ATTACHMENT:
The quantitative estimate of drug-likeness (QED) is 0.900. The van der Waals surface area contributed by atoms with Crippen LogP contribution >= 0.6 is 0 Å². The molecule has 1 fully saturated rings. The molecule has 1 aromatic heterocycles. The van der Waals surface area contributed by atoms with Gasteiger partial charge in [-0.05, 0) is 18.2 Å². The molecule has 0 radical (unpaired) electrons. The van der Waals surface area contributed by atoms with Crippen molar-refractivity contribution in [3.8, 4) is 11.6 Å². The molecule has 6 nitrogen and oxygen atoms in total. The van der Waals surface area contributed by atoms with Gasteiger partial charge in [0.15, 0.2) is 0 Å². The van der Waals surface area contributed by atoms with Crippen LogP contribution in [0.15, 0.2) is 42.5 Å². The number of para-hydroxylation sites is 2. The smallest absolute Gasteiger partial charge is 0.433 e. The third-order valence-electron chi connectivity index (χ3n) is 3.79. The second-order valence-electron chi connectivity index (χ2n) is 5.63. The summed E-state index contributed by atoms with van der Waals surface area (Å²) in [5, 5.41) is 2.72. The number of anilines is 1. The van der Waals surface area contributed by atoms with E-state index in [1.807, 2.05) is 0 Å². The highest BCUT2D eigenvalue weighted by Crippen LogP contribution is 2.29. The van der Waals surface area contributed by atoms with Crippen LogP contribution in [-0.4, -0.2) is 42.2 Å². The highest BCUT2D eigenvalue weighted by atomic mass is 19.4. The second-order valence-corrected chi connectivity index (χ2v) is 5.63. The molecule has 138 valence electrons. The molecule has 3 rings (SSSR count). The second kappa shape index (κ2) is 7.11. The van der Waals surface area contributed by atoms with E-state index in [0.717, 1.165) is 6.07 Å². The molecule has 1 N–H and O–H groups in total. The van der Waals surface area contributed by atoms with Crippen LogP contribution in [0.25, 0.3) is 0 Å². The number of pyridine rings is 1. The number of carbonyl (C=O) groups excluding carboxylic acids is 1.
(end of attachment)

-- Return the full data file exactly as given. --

The quantitative estimate of drug-likeness (QED) is 0.900. The van der Waals surface area contributed by atoms with Crippen LogP contribution >= 0.6 is 0 Å². The molecule has 1 fully saturated rings. The molecule has 1 aromatic heterocycles. The van der Waals surface area contributed by atoms with Gasteiger partial charge in [-0.05, 0) is 18.2 Å². The molecule has 0 radical (unpaired) electrons. The van der Waals surface area contributed by atoms with Crippen molar-refractivity contribution in [3.8, 4) is 11.6 Å². The molecule has 6 nitrogen and oxygen atoms in total. The van der Waals surface area contributed by atoms with Gasteiger partial charge in [0.15, 0.2) is 0 Å². The van der Waals surface area contributed by atoms with Crippen LogP contribution in [0.15, 0.2) is 42.5 Å². The number of para-hydroxylation sites is 2. The smallest absolute Gasteiger partial charge is 0.433 e. The third-order valence-electron chi connectivity index (χ3n) is 3.79. The second-order valence-electron chi connectivity index (χ2n) is 5.63. The summed E-state index contributed by atoms with van der Waals surface area (Å²) in [5, 5.41) is 2.72. The number of anilines is 1. The van der Waals surface area contributed by atoms with E-state index in [1.807, 2.05) is 0 Å². The highest BCUT2D eigenvalue weighted by Crippen LogP contribution is 2.29. The van der Waals surface area contributed by atoms with Crippen LogP contribution in [-0.4, -0.2) is 42.2 Å². The highest BCUT2D eigenvalue weighted by atomic mass is 19.4. The second-order valence-corrected chi connectivity index (χ2v) is 5.63. The molecule has 138 valence electrons. The molecule has 3 rings (SSSR count). The second kappa shape index (κ2) is 7.11. The van der Waals surface area contributed by atoms with E-state index in [0.717, 1.165) is 6.07 Å². The molecule has 1 N–H and O–H groups in total. The van der Waals surface area contributed by atoms with Crippen LogP contribution in [0.25, 0.3) is 0 Å². The number of pyridine rings is 1. The number of carbonyl (C=O) groups excluding carboxylic acids is 1.